Miku – Steep prices, but Toronto’s hottest torched sushi
|Location||10 Bay Street, #105|
Having lived in Japan and taken a sushi class as part of my culinary education, I know good sushi. The smell, the taste, the feel are all part of the equation. Having been to Miku, I now know that top-notch sushi exists in Toronto.
My brother suggested grabbing dinner here prior to a show at the Air Canada Centre. The location was a stone’s throw from the venue (even though it’s in prime tourist zone) and we both wanted to try it. Getting into the actual restaurant was a challenge since it is located in an office building and the main doors are locked after 6:30 p.m. As I walked around outside, peering through the glass at all the happy diners (perplexed as to why I couldn’t get in) I couldn’t help but wonder if this was intentional. Wouldn’t it make sense to place a staff member at the main doors of the office building for an optimal guest experience? Many other diners had the same issue. Although this was a minor inconvenience, the food and service made up for it.
Walking into the restaurant felt authentically Japanese. By that, I mean we were pelted with the phrase “irasshaimase!”, which means “welcome.” As we were led to our table at the front, we walked through the open kitchen area and bar space, which would be a great spot perch on a chair, grab a “biru” and people watch.
The service, from end to end, was impeccable. Several servers led us through our Miku dining journey and all were extremely knowledgeable and consistent. To test this out, I asked two different servers where the beef in the carpaccio is sourced. They both answered my question without hesitation and gave the exact same answer.
As for our meal, we shared five different plates. All were a contemporary twist on traditional Japanese cuisine. The menu was a balanced combination of sushi, sashimi, and creative dishes with unique ingredients. Miku is known for its flame-grilled aburi sushi. We ordered the salmon aburi, which was torched wild B.C. sockeye salmon that was elegantly encased in a square of rice. The rice had been soaked in a signature Miku sauce and, if that wasn’t enough, it was garnished with a dainty slice of jalapeño, which balanced the fattiness of the salmon and added a pop of colour to the white rice backdrop. I am still thinking about this dish hours later (hmm, I wonder if they deliver on Uber Eats…).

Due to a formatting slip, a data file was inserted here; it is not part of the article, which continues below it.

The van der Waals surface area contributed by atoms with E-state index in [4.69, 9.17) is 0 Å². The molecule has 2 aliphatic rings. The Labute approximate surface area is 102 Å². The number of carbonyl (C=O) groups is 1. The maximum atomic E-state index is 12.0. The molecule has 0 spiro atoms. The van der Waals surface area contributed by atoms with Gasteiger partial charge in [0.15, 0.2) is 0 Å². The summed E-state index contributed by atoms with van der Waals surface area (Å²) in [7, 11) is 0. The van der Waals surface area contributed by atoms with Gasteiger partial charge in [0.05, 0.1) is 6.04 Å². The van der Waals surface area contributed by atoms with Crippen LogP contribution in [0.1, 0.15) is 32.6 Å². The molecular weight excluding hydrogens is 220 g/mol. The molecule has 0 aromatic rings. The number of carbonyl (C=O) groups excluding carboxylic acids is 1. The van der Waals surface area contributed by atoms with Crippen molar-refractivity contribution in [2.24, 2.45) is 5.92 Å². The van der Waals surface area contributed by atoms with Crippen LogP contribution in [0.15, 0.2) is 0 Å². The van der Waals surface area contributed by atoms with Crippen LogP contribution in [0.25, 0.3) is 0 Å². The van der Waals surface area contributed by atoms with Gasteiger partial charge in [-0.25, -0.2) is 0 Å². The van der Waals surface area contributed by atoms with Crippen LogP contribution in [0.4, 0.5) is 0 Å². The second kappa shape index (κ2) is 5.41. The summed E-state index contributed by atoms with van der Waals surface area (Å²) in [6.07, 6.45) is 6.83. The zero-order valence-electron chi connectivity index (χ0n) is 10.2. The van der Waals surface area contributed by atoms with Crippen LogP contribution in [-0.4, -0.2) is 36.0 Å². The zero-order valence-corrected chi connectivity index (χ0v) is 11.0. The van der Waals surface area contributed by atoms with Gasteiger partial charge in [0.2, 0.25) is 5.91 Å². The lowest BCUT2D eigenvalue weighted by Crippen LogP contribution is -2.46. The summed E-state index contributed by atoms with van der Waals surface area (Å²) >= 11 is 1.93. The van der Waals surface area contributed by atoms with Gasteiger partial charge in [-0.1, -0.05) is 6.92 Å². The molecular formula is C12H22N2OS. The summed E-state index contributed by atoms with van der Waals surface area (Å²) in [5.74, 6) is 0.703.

A close second for me was the sablefish entrée. This was a standout because it tasted even better than it looked, and I rarely say this. It was plated with eggplant purée, pattypan squash, charred daikon and a vibrant sprinkling of steamed edamame. We also ordered the red wave roll, Miku roll and beef carpaccio. All dishes arrived promptly (maybe a little too quickly) and were explained in detail. The rolls were good, but a bit bland (ask for a side of soy sauce to punch up the flavour). I would have preferred a second plate of aburi. Although I was tempted to try the matcha opera cake for a sweet finish, I was feeling satisfied.
Miku was an overall pleasant experience for the palate. Although prices are a bit steep, the aburi will keep me coming back because it’s so damn “oishii”!
Mme M. xoxo
La rubrique de Madame Marie
1 étoile – Run. Before you get the runs.
2 étoiles – Mediocre, but nothing you couldn’t make at home.
3 étoiles – C’est bon, with some standout qualities.
4 étoiles – Many memorable qualities and excellent execution. Compliments to the chef.
5 étoiles – Formidable! Michelin Star quality. Book a reservation immediately.